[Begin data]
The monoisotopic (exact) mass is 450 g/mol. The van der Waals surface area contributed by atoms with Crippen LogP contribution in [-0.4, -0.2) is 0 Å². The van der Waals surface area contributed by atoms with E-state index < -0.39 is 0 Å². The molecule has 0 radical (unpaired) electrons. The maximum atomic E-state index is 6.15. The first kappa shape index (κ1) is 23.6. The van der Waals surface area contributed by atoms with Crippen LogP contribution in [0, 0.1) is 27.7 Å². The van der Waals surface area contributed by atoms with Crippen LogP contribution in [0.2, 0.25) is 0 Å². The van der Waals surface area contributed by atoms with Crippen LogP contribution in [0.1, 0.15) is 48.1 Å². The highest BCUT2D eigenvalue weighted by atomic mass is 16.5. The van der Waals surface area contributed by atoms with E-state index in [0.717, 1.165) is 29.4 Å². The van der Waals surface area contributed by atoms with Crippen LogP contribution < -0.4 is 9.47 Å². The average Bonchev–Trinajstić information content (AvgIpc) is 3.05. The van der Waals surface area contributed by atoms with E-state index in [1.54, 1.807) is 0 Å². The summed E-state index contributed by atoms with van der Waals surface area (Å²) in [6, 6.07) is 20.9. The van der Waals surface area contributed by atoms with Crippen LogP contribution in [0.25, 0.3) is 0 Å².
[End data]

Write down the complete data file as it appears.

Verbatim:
The monoisotopic (exact) mass is 450 g/mol. The van der Waals surface area contributed by atoms with Crippen LogP contribution in [-0.4, -0.2) is 0 Å². The van der Waals surface area contributed by atoms with E-state index < -0.39 is 0 Å². The molecule has 0 radical (unpaired) electrons. The maximum atomic E-state index is 6.15. The first kappa shape index (κ1) is 23.6. The van der Waals surface area contributed by atoms with Crippen LogP contribution in [0, 0.1) is 27.7 Å². The van der Waals surface area contributed by atoms with Crippen LogP contribution in [0.2, 0.25) is 0 Å². The van der Waals surface area contributed by atoms with Crippen LogP contribution in [0.1, 0.15) is 48.1 Å². The highest BCUT2D eigenvalue weighted by atomic mass is 16.5. The van der Waals surface area contributed by atoms with E-state index in [0.717, 1.165) is 29.4 Å². The van der Waals surface area contributed by atoms with Crippen LogP contribution < -0.4 is 9.47 Å². The average Bonchev–Trinajstić information content (AvgIpc) is 3.05. The van der Waals surface area contributed by atoms with E-state index in [1.54, 1.807) is 0 Å². The summed E-state index contributed by atoms with van der Waals surface area (Å²) in [6, 6.07) is 20.9. The van der Waals surface area contributed by atoms with Crippen LogP contribution in [0.25, 0.3) is 0 Å².